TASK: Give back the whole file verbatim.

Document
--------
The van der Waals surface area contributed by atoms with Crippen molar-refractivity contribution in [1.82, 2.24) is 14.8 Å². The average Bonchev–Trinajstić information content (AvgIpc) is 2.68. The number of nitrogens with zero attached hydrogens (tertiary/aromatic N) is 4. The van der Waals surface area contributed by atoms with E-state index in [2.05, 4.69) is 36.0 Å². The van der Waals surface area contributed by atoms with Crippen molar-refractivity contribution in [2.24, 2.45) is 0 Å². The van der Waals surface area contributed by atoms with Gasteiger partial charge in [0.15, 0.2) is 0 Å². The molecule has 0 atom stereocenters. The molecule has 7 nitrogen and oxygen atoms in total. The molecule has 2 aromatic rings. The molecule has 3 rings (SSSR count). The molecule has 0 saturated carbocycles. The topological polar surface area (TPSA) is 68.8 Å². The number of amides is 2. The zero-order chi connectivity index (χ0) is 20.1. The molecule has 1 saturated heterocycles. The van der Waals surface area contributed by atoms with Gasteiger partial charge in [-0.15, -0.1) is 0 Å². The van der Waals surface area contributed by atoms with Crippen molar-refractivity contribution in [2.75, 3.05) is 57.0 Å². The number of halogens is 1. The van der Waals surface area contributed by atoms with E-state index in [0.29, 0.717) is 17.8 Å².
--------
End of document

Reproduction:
The van der Waals surface area contributed by atoms with Crippen molar-refractivity contribution in [1.82, 2.24) is 14.8 Å². The average Bonchev–Trinajstić information content (AvgIpc) is 2.68. The number of nitrogens with zero attached hydrogens (tertiary/aromatic N) is 4. The van der Waals surface area contributed by atoms with E-state index in [2.05, 4.69) is 36.0 Å². The van der Waals surface area contributed by atoms with Crippen molar-refractivity contribution in [2.24, 2.45) is 0 Å². The van der Waals surface area contributed by atoms with Gasteiger partial charge in [0.15, 0.2) is 0 Å². The molecule has 0 atom stereocenters. The molecule has 7 nitrogen and oxygen atoms in total. The molecule has 2 aromatic rings. The molecule has 3 rings (SSSR count). The molecule has 0 saturated carbocycles. The topological polar surface area (TPSA) is 68.8 Å². The number of amides is 2. The zero-order chi connectivity index (χ0) is 20.1. The molecule has 1 saturated heterocycles. The van der Waals surface area contributed by atoms with Gasteiger partial charge in [-0.15, -0.1) is 0 Å². The van der Waals surface area contributed by atoms with Crippen molar-refractivity contribution in [2.75, 3.05) is 57.0 Å². The number of halogens is 1. The van der Waals surface area contributed by atoms with E-state index in [0.29, 0.717) is 17.8 Å².